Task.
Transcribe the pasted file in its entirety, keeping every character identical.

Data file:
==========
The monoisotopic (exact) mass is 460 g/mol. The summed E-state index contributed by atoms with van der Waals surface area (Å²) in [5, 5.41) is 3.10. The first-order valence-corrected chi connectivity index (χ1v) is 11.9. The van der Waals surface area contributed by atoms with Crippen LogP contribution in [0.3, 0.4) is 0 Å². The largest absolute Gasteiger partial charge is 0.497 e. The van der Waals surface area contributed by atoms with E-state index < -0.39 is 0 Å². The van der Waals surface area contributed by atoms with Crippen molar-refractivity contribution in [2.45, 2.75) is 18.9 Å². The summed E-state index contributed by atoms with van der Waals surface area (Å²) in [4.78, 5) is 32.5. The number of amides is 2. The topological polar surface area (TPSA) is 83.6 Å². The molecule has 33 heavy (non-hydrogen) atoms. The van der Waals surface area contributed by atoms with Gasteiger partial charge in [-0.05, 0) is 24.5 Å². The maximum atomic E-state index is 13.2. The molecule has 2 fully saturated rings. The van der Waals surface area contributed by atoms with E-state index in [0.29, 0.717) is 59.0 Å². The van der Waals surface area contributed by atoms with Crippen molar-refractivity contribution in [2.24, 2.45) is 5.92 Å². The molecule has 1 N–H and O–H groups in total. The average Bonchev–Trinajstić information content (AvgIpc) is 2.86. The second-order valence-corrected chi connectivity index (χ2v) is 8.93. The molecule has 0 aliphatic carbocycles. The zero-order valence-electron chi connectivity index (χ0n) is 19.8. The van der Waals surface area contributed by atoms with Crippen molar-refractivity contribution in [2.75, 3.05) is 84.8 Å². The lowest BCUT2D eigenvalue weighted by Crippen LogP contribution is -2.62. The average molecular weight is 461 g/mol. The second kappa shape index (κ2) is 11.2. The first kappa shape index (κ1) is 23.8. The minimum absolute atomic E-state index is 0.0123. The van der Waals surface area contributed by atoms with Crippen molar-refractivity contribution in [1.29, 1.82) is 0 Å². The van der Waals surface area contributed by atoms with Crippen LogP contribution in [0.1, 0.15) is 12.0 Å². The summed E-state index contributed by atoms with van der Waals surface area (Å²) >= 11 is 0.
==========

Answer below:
The monoisotopic (exact) mass is 460 g/mol. The summed E-state index contributed by atoms with van der Waals surface area (Å²) in [5, 5.41) is 3.10. The first-order valence-corrected chi connectivity index (χ1v) is 11.9. The van der Waals surface area contributed by atoms with Crippen LogP contribution in [0.3, 0.4) is 0 Å². The largest absolute Gasteiger partial charge is 0.497 e. The van der Waals surface area contributed by atoms with E-state index < -0.39 is 0 Å². The van der Waals surface area contributed by atoms with Crippen molar-refractivity contribution in [2.45, 2.75) is 18.9 Å². The summed E-state index contributed by atoms with van der Waals surface area (Å²) in [4.78, 5) is 32.5. The number of amides is 2. The topological polar surface area (TPSA) is 83.6 Å². The molecule has 33 heavy (non-hydrogen) atoms. The van der Waals surface area contributed by atoms with Gasteiger partial charge in [-0.05, 0) is 24.5 Å². The maximum atomic E-state index is 13.2. The molecule has 2 fully saturated rings. The van der Waals surface area contributed by atoms with E-state index in [0.29, 0.717) is 59.0 Å². The van der Waals surface area contributed by atoms with Crippen molar-refractivity contribution in [2.24, 2.45) is 5.92 Å². The molecule has 1 N–H and O–H groups in total. The average Bonchev–Trinajstić information content (AvgIpc) is 2.86. The second-order valence-corrected chi connectivity index (χ2v) is 8.93. The molecule has 0 aliphatic carbocycles. The zero-order valence-electron chi connectivity index (χ0n) is 19.8. The van der Waals surface area contributed by atoms with Crippen molar-refractivity contribution in [2.75, 3.05) is 84.8 Å². The lowest BCUT2D eigenvalue weighted by Crippen LogP contribution is -2.62. The average molecular weight is 461 g/mol. The second kappa shape index (κ2) is 11.2. The first kappa shape index (κ1) is 23.8. The minimum absolute atomic E-state index is 0.0123. The van der Waals surface area contributed by atoms with Crippen molar-refractivity contribution in [1.29, 1.82) is 0 Å². The van der Waals surface area contributed by atoms with Crippen LogP contribution in [0.1, 0.15) is 12.0 Å². The summed E-state index contributed by atoms with van der Waals surface area (Å²) >= 11 is 0.